Tony C. Brown examines “the inescapable yet infinitely troubling figure of the not-quite-nothing” in Enlightenment attempts to think about the aesthetic and the savage. The various texts Brown considersincluding the writings of Addison, Rousseau, Kant, and Defoeturn to exotic figures in order to delimit the aesthetic, and to aesthetics in order to comprehend the savage.
In his intriguing exploration Brown discovers that the primitive introduces into the aesthetic and the savage an element that proves necessary yet difficult to conceive. At its most profound, Brown explains, this element engenders a loss of confidence in one’s ability to understand the human’s relation to itself and to the world. That loss of confidencewhat Brown refers to as a breach in anthropological securitytraces to an inability to maintain a sense of self in the face of the New World. Demonstrating the impact of the primitive on the aesthetic and the savage, he shows how the eighteenth-century writers he focuses on struggle to define the human’s place in the world. As Brown explains, these authors go back again and again to “exotic” examples from the New Worldsuch as Indian burial mounds and Maori tattooing practicemaking them so ubiquitous that they come to underwrite, even produce, philosophy and aesthetics.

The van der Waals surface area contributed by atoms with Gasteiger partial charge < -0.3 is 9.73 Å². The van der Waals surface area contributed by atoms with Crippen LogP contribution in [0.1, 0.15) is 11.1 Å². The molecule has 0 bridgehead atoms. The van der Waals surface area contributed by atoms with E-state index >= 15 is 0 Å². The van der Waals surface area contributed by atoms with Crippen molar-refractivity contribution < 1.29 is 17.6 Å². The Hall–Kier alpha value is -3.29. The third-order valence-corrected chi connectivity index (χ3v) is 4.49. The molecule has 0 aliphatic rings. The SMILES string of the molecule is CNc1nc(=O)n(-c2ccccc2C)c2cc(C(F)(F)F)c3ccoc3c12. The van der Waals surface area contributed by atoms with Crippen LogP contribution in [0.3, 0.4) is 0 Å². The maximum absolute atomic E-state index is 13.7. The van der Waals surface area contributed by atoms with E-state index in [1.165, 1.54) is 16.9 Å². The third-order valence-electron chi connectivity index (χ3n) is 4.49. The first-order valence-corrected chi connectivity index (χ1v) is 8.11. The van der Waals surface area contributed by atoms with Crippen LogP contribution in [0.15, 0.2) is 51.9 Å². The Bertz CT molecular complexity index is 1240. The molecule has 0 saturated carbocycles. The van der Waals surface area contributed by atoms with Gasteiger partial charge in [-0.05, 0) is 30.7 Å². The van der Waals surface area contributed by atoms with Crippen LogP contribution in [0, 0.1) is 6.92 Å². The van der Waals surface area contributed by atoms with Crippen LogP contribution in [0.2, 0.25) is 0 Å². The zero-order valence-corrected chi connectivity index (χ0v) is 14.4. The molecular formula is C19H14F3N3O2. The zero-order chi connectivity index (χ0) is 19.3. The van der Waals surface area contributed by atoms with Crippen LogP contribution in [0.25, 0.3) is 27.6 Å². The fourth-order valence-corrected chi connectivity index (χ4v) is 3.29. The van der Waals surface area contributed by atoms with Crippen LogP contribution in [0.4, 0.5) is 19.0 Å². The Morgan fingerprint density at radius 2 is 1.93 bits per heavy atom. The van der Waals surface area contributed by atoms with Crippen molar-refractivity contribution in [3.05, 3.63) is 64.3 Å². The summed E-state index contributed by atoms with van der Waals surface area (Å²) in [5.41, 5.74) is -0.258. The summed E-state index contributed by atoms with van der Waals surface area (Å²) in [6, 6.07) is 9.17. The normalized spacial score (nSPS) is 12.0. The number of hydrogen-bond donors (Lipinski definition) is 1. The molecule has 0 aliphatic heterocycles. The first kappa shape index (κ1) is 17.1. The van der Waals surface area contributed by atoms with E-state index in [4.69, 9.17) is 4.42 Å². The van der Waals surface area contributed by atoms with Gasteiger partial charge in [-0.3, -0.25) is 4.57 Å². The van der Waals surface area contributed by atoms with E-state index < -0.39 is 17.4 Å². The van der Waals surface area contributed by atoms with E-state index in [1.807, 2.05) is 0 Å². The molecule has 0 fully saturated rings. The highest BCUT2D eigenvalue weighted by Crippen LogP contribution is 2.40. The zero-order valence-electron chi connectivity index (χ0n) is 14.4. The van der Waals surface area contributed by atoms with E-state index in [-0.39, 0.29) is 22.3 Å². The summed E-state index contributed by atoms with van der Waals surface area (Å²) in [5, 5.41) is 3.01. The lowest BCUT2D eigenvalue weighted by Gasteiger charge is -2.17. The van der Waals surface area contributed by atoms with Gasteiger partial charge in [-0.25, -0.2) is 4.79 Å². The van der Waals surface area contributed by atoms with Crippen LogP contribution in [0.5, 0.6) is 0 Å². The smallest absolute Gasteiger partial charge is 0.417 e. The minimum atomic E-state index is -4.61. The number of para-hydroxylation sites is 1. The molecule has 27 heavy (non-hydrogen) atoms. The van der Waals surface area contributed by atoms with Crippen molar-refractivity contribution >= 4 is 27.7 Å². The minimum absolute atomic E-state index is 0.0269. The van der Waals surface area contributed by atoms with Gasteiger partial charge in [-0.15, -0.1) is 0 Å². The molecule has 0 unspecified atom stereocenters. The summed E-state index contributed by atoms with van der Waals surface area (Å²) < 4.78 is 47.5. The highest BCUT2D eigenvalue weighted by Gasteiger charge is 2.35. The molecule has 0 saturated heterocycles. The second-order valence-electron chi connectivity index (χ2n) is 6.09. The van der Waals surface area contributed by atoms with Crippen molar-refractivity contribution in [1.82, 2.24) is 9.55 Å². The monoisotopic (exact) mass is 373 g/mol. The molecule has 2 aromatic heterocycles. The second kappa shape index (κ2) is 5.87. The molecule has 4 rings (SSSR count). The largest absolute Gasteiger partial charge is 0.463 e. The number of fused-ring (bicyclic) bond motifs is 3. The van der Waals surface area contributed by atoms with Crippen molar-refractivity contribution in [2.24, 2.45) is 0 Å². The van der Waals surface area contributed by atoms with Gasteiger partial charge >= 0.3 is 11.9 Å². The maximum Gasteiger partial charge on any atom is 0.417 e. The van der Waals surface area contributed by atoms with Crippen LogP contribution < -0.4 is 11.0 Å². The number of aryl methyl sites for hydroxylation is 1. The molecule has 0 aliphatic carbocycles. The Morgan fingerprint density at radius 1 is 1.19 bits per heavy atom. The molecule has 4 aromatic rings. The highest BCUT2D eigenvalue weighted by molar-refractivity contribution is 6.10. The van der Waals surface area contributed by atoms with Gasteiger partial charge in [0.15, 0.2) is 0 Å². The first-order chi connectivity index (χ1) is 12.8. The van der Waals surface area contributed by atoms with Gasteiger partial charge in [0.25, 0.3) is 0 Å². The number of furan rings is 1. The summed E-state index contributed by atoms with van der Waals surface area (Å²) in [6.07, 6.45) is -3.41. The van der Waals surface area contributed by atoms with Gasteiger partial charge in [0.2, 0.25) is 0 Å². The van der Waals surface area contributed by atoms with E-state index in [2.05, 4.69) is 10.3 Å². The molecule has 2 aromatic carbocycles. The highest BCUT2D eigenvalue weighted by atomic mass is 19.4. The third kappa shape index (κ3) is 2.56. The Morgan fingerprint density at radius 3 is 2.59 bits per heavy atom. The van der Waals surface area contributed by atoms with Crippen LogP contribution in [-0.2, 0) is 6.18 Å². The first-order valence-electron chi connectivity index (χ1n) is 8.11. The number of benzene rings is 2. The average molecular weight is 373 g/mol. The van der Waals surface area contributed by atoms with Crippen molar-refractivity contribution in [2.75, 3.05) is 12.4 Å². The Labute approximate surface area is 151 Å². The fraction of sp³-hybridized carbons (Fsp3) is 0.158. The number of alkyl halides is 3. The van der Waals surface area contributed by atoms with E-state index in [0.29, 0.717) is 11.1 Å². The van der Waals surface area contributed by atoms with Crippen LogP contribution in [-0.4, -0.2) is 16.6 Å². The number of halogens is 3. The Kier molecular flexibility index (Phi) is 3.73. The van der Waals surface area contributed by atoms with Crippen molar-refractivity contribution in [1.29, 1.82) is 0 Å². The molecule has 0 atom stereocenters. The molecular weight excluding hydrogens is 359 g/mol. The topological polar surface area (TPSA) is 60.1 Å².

|Publisher:||University of Minnesota Press|
|Product dimensions:||8.50(w) x 5.50(h) x 1.10(d)|
About the Author
Tony C. Brown is associate professor at the University of Minnesota, Twin Cities, where he teaches eighteenth-century literature and literary theory.
Table of Contents
Note on Texts and Translations
Introduction: An Enlightenment Problematic
I. Primitive, Aesthetic, Savage
1. The Primitive
2. The Aesthetic
3. The Savage
II. Delimiting the Aesthetic
4. Joseph Addison’s China
5. Kant’s Tattooed New Zealanders
III. Aesthetic Formations of History
6. Adding History to a Footprint in Robinson Crusoe
7. Indian Mounds in the End-of-the-Line Mode
Conclusion: …as if Europe Existed